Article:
Zimbabwe News and Internet Radio

Fidelity reduces cash payouts to gold miners

Fidelity Printers and Refiners has reduced cash payouts to small-scale gold miners by 40 percent, a move some industry players fear may hurt production and give rise to smuggling of the precious mineral out of the country.

Gold refining in Zimbabwe
Gold refining in Zimbabwe

Before the new arrangement, small-scale miners used to receive 100 percent cash (US dollars) on delivery of the metal to the gold buying firm.

However, under the new payment system, miners are now getting 60 percent of their earnings in US dollars, while the remaining 40 percent is deposited in bank accounts, Zimbabwe Miners’ Federation spokesperson Dosman Mangisi said.

The miners will have an option to have the 40 percent paid in bond notes. “It is true that we now have a new payment system,” said Mr Mangisi in an interview yesterday, warning that “we fear that this may result in massive smuggling of the commodity to neighbouring countries”.

The small-scale and artisanal miners account for close to 45 percent of Zimbabwe’s bullion production, which hit 10 million kilogrammes during the first six months of the year. Gold is Zimbabwe’s second largest foreigner currency earner after tobacco.

Paying the miners US dollars in full, which came alongside decriminalisation of artisanal miners’ activities, was meant to incentivise miners to increase gold production.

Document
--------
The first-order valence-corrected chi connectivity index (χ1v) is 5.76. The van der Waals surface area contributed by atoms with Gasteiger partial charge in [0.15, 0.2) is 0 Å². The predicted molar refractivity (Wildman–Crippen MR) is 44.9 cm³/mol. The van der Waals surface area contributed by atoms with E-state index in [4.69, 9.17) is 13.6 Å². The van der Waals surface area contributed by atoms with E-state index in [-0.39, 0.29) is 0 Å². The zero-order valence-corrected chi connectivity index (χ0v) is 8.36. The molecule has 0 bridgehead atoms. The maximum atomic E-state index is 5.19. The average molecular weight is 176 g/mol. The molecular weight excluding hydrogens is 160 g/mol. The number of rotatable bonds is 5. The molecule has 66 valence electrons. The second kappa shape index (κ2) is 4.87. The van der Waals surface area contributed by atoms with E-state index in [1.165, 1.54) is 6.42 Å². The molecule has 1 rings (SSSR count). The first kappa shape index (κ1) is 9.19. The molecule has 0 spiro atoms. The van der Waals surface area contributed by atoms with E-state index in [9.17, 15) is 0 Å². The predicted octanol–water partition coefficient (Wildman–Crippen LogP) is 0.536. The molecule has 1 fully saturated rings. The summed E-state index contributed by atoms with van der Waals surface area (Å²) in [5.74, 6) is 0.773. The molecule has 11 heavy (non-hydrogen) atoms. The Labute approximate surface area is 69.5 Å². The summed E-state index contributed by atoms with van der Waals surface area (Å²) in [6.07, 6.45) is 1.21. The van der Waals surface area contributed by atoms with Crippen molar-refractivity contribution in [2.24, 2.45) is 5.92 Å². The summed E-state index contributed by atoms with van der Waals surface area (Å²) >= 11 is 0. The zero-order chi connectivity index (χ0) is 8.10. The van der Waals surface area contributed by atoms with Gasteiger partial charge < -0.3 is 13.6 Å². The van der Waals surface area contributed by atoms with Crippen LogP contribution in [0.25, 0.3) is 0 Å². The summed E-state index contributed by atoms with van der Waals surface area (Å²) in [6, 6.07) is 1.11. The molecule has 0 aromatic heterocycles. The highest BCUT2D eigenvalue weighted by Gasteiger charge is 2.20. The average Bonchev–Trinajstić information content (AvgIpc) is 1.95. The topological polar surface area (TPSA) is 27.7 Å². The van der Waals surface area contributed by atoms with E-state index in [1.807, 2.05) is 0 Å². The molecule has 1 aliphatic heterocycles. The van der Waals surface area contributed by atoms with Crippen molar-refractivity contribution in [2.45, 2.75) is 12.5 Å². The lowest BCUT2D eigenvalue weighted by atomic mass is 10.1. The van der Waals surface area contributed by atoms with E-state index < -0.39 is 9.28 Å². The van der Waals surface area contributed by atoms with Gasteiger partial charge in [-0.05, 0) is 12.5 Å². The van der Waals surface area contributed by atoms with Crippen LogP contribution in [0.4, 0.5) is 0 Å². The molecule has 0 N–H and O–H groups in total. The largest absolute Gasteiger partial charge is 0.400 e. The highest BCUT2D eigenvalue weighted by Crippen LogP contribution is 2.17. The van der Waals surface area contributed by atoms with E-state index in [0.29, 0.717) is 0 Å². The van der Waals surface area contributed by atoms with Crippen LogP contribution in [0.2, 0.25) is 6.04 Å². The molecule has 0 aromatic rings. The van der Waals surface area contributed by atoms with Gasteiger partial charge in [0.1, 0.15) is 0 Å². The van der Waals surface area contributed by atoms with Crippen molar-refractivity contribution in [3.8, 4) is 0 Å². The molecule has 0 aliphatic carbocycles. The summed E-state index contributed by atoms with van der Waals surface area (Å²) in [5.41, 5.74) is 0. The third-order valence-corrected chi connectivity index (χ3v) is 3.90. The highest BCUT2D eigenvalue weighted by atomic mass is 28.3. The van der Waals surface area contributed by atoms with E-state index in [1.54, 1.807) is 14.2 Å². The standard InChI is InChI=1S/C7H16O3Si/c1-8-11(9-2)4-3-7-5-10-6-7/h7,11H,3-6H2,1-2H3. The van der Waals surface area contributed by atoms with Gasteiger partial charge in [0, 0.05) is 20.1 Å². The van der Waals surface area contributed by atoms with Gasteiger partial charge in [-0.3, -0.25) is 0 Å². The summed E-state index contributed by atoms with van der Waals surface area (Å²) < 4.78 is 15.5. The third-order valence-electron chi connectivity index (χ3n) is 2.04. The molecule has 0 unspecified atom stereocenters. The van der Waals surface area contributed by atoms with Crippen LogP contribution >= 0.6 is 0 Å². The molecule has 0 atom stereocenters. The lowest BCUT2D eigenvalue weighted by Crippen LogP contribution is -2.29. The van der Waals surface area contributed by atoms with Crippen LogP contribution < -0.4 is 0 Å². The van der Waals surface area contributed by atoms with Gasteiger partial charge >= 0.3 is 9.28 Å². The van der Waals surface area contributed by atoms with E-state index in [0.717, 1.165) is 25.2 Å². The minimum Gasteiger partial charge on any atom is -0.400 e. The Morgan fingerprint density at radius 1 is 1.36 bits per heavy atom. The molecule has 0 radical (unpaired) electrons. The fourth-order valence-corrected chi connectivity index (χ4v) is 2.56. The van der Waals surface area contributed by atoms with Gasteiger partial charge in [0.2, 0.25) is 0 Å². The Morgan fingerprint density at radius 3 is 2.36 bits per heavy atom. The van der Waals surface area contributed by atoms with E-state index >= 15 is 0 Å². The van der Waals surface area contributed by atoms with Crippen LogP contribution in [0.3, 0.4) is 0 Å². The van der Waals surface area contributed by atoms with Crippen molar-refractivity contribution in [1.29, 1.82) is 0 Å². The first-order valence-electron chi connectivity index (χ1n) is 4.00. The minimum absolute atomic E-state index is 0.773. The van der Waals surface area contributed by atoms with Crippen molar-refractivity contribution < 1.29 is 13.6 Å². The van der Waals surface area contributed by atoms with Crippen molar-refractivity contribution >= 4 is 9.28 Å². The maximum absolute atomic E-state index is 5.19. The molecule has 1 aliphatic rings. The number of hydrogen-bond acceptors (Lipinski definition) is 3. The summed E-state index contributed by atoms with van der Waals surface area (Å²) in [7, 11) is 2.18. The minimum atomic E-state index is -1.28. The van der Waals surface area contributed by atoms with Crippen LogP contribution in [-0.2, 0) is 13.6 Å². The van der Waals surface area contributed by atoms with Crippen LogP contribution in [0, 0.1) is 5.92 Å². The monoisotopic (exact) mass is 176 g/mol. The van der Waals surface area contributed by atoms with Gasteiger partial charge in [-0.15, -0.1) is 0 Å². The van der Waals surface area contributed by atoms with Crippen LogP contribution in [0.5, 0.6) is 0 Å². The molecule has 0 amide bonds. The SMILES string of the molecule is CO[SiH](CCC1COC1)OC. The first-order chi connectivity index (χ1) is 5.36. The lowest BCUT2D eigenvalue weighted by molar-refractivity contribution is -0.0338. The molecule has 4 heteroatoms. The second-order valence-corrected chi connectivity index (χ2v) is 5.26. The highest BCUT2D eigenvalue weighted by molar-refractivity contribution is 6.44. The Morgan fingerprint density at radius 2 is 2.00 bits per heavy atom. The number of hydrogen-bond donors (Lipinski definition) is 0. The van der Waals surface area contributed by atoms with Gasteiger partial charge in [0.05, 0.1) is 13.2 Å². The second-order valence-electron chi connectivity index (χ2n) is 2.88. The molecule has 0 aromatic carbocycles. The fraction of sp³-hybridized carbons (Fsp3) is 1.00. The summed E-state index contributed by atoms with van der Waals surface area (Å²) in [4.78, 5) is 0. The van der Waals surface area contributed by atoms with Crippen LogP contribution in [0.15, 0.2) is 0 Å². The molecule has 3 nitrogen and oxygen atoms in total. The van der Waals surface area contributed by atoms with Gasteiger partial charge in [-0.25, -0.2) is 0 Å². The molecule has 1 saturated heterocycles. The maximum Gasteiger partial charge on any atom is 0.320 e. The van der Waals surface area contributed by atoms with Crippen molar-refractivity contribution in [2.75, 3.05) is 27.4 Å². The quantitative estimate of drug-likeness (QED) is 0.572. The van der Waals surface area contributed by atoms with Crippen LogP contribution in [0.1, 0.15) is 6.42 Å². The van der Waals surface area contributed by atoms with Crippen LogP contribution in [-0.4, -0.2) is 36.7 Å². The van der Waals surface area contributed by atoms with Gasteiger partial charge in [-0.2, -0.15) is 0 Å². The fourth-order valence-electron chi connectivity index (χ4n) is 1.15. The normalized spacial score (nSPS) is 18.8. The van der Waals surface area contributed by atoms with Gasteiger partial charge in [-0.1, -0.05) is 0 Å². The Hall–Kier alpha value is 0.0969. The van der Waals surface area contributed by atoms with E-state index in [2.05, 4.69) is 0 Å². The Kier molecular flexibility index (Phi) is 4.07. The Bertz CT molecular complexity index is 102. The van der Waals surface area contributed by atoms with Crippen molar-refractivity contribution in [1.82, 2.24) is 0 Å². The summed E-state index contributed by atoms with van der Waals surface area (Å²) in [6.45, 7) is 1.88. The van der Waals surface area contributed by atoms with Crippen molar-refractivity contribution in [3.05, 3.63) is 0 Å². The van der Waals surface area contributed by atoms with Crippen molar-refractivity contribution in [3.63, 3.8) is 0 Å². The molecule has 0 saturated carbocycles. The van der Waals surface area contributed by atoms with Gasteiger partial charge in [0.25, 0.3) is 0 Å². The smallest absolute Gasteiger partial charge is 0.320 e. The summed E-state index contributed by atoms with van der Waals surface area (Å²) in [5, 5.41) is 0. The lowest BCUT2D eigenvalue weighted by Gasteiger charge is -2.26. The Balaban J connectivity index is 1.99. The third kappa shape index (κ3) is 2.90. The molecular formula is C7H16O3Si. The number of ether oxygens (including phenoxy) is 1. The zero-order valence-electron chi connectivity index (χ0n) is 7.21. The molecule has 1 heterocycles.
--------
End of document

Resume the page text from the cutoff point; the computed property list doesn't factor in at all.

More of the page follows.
To enhance deliveries to Fidelity — an arm of the Reserve Bank-from small-scale and artisanal miners, authorities directed all gold sales be done on a “no-questions-asked basis”. It is estimated that the country has in excess of 40 000 small-scale and artisanal miners.

Some industry analysts said the reduction in US dollar payouts could scale up illicit gold dealings. “We are likely to see massive gold smuggling; it is inevitable. At the same time, production may also be affected as suppliers of consumables are only accepting US dollars,” said one analyst.

According to Fidelity, the country could be losing $500 million worth of gold per year to smuggling. Zimbabwe’s gold production rose 10 percent in the first eight months of the year to 14,6 tonnes from 13,4 tonnes in the comparable period in 2016.

According to figures from Fidelity, large and small-scale miners, as of August 2017, delivered 7,4 tonnes and 7,2 tonnes respectively. The statistics also show that gold miners had a combined output of 2,6 tonnes in August, the highest so far this year.

At 2,6 tonnes, it implies that the yellow metal’s production shot by 30 percent from two tonnes produced in July. Last year, Zimbabwe gold output closed at 24 tonnes and this year the Government has projected about 28 tonnes of the yellow metal by December. The Herald